President Obama and his administration keep racking up the wins in Washington, but that doesn't seem to be paying off outside the beltway, particularly among independent voters. [See a slide show of the 10 keys to an Obama comeback.]
His nomination of Elena Kagan for the Supreme Court passed the Senate 63 to 37. Obama recently overcame a Senate filibuster to win congressional passage of a measure extending unemployment benefits for millions of jobless Americans. And he won approval for a bill overhauling the financial industry, trumpeted by the White House as the most comprehensive series of reforms since the New Deal. Earlier this year, Obama persuaded Congress to approve massive healthcare legislation, which he said would help millions of people. Before that, he won approval for a big economic stimulus package and bailouts for large banks, automakers General Motors and Chrysler, and many mortgage holders who were in over their heads.
Administration officials say it's an impressive list of accomplishments that shows that Obama and majority Democrats in Congress have been moving aggressively to solve the nation's problems, despite near-unanimous Republican opposition on Capitol Hill. The problem is that these legislative successes don't seem to matter very much to the voters. That's because Americans are drawing a key distinction between the acts of passing laws and other legislative activities and outcomes that visibly solve problems and bring improvements in the "real world." [See photos of the Obamas behind the scenes.]
Despite upbeat White House rhetoric, most Americans aren't feeling very positive or optimistic about the future. The best example is on unemployment, which is hovering above 9 percent as a national average and is much worse in many communities. "People are enormously preoccupied with the job environment," says historian Robert Dallek. "That's what is front and center." Dallek points out that many Americans don't see that financial "reform," healthcare overhaul, or other Obama-backed measures have generated jobs, and so these policy successes in Washington haven't resonated with the wider electorate in the positive way that Obama strategists had hoped. The White House message—that the recession would have been much worse, even a "second Great Depression," without the administration's actions—hasn't gained much traction.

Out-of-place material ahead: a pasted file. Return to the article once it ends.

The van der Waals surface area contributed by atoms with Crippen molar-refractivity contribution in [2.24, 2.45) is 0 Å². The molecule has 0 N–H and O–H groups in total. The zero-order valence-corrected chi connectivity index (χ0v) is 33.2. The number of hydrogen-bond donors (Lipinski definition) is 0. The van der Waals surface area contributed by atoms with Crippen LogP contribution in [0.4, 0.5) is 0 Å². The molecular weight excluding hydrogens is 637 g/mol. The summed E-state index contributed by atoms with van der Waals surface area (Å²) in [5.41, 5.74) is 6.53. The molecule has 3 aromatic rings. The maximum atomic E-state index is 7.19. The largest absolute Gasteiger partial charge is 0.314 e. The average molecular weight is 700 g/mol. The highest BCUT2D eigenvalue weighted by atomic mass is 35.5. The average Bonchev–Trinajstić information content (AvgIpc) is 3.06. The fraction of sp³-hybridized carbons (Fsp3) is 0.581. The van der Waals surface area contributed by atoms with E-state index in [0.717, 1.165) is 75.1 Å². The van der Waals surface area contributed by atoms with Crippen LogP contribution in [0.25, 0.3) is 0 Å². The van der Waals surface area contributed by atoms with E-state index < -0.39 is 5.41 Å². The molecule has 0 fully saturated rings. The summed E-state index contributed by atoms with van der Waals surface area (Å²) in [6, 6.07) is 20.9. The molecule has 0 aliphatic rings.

In the Great Depression, Dallek says, President Franklin Roosevelt made a deep and positive impression on the country when, soon after he took office in 1933, he won congressional approval for a massive federal intervention in the economy known as the New Deal. Americans in the 1930s, Dallek adds, were desperate for fundamental change guided by their leaders in Washington.
But Americans today don't seem nearly as eager for federal intervention. In fact, many are cynical about government. Polls tell the tale. Obama's job approval ratings have been weak, sinking below 50 percent, and Americans think both the Democrats and the Republicans in Congress are doing a poor job.
That adds up to an anti-incumbent mood in this November's midterm elections, which is bad news for the Democrats who are in control of Washington. "Obama loses by winning," says Doug Heye, communications director for the Republican National Committee. "Clearly, voters have reacted to what Obama has done—and not just what he's done but how he's doing it." Heye adds that the Democrats "are talking about action because they know they can't talk effectively to the American people about results." Obama promised transparency, bipartisanship, and a willingness to work with Republicans but, Heye asserts, he hasn't delivered.
The RNC spokesman says voters are particularly distressed by the Democrats' healthcare legislation, Obama's overspending, and his administration's excessive regulation. What voters want this fall are checks and balances, and they will give Republicans more power, Heye says, adding, "Voters don't like what they're seeing from Washington, which is owned lock, stock, and barrel by the Democrats."